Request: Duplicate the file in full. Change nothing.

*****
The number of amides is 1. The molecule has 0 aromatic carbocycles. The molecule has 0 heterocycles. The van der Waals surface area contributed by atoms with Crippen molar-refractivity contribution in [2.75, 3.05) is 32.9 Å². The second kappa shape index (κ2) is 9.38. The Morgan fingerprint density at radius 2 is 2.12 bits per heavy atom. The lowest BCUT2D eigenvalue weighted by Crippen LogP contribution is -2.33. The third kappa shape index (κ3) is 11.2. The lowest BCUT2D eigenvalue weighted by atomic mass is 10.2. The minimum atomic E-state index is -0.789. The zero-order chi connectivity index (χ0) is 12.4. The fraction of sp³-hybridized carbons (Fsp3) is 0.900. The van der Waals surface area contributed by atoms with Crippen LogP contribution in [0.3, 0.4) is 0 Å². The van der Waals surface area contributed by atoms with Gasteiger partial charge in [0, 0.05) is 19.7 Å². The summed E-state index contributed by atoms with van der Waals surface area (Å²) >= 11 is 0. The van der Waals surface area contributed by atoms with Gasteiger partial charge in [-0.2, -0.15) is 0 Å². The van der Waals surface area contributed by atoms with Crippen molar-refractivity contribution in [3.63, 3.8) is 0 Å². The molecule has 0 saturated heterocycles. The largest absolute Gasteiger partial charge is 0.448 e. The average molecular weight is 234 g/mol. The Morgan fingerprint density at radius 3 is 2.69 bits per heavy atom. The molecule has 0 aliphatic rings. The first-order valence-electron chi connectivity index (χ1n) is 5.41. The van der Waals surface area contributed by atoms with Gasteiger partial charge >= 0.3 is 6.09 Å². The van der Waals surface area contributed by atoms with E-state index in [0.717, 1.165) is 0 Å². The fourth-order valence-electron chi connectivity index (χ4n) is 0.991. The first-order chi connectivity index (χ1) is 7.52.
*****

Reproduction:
The number of amides is 1. The molecule has 0 aromatic carbocycles. The molecule has 0 heterocycles. The van der Waals surface area contributed by atoms with Crippen molar-refractivity contribution in [2.75, 3.05) is 32.9 Å². The second kappa shape index (κ2) is 9.38. The Morgan fingerprint density at radius 2 is 2.12 bits per heavy atom. The lowest BCUT2D eigenvalue weighted by Crippen LogP contribution is -2.33. The third kappa shape index (κ3) is 11.2. The lowest BCUT2D eigenvalue weighted by atomic mass is 10.2. The minimum atomic E-state index is -0.789. The zero-order chi connectivity index (χ0) is 12.4. The fraction of sp³-hybridized carbons (Fsp3) is 0.900. The van der Waals surface area contributed by atoms with Crippen LogP contribution in [0.3, 0.4) is 0 Å². The van der Waals surface area contributed by atoms with Gasteiger partial charge in [0, 0.05) is 19.7 Å². The summed E-state index contributed by atoms with van der Waals surface area (Å²) >= 11 is 0. The van der Waals surface area contributed by atoms with Gasteiger partial charge in [-0.2, -0.15) is 0 Å². The van der Waals surface area contributed by atoms with Crippen molar-refractivity contribution in [3.63, 3.8) is 0 Å². The molecule has 0 saturated heterocycles. The largest absolute Gasteiger partial charge is 0.448 e. The average molecular weight is 234 g/mol. The Morgan fingerprint density at radius 3 is 2.69 bits per heavy atom. The molecule has 0 aliphatic rings. The first-order valence-electron chi connectivity index (χ1n) is 5.41. The van der Waals surface area contributed by atoms with Gasteiger partial charge >= 0.3 is 6.09 Å². The van der Waals surface area contributed by atoms with E-state index in [0.717, 1.165) is 0 Å². The fourth-order valence-electron chi connectivity index (χ4n) is 0.991. The first-order chi connectivity index (χ1) is 7.52.